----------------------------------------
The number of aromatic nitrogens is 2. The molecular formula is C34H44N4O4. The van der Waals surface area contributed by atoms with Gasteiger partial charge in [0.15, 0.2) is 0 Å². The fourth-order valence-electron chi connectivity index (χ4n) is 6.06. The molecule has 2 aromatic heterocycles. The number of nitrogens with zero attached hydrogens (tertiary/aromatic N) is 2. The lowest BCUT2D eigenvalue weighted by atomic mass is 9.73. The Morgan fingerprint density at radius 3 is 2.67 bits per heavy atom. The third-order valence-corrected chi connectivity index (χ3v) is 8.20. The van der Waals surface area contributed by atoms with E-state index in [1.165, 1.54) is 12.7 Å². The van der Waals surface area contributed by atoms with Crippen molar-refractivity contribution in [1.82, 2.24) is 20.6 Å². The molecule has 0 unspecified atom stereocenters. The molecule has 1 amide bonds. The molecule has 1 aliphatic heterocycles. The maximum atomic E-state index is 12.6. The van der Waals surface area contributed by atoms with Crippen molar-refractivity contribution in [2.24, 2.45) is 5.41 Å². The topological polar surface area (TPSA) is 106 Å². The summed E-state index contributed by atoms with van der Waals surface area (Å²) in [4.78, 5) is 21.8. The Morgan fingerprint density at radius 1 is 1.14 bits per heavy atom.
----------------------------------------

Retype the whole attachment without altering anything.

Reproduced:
The number of aromatic nitrogens is 2. The molecular formula is C34H44N4O4. The van der Waals surface area contributed by atoms with Gasteiger partial charge in [0.15, 0.2) is 0 Å². The fourth-order valence-electron chi connectivity index (χ4n) is 6.06. The molecule has 2 aromatic heterocycles. The number of nitrogens with zero attached hydrogens (tertiary/aromatic N) is 2. The lowest BCUT2D eigenvalue weighted by atomic mass is 9.73. The Morgan fingerprint density at radius 3 is 2.67 bits per heavy atom. The third-order valence-corrected chi connectivity index (χ3v) is 8.20. The van der Waals surface area contributed by atoms with E-state index in [1.165, 1.54) is 12.7 Å². The van der Waals surface area contributed by atoms with Crippen molar-refractivity contribution in [1.82, 2.24) is 20.6 Å². The molecule has 0 unspecified atom stereocenters. The molecule has 1 amide bonds. The molecule has 1 aliphatic heterocycles. The maximum atomic E-state index is 12.6. The van der Waals surface area contributed by atoms with Crippen molar-refractivity contribution in [2.24, 2.45) is 5.41 Å². The topological polar surface area (TPSA) is 106 Å². The summed E-state index contributed by atoms with van der Waals surface area (Å²) in [4.78, 5) is 21.8. The Morgan fingerprint density at radius 1 is 1.14 bits per heavy atom.